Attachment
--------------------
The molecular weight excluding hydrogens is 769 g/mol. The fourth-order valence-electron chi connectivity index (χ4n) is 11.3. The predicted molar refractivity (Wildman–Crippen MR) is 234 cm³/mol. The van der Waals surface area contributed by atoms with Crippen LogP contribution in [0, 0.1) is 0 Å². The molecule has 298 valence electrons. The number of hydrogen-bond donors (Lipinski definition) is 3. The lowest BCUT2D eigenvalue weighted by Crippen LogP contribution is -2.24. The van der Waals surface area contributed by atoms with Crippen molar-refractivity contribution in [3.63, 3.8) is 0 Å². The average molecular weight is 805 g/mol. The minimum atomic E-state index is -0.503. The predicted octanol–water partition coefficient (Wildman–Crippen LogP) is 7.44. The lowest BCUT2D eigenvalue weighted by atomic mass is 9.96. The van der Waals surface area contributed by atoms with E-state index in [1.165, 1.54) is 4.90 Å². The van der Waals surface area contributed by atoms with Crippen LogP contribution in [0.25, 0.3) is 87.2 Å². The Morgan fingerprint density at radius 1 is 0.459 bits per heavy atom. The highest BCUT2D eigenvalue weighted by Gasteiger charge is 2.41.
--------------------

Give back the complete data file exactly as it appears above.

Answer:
The molecular weight excluding hydrogens is 769 g/mol. The fourth-order valence-electron chi connectivity index (χ4n) is 11.3. The predicted molar refractivity (Wildman–Crippen MR) is 234 cm³/mol. The van der Waals surface area contributed by atoms with Crippen LogP contribution in [0, 0.1) is 0 Å². The molecule has 298 valence electrons. The number of hydrogen-bond donors (Lipinski definition) is 3. The lowest BCUT2D eigenvalue weighted by Crippen LogP contribution is -2.24. The van der Waals surface area contributed by atoms with Crippen molar-refractivity contribution in [3.63, 3.8) is 0 Å². The average molecular weight is 805 g/mol. The minimum atomic E-state index is -0.503. The predicted octanol–water partition coefficient (Wildman–Crippen LogP) is 7.44. The lowest BCUT2D eigenvalue weighted by atomic mass is 9.96. The van der Waals surface area contributed by atoms with E-state index in [1.165, 1.54) is 4.90 Å². The van der Waals surface area contributed by atoms with Crippen LogP contribution in [0.25, 0.3) is 87.2 Å². The Morgan fingerprint density at radius 1 is 0.459 bits per heavy atom. The highest BCUT2D eigenvalue weighted by Gasteiger charge is 2.41.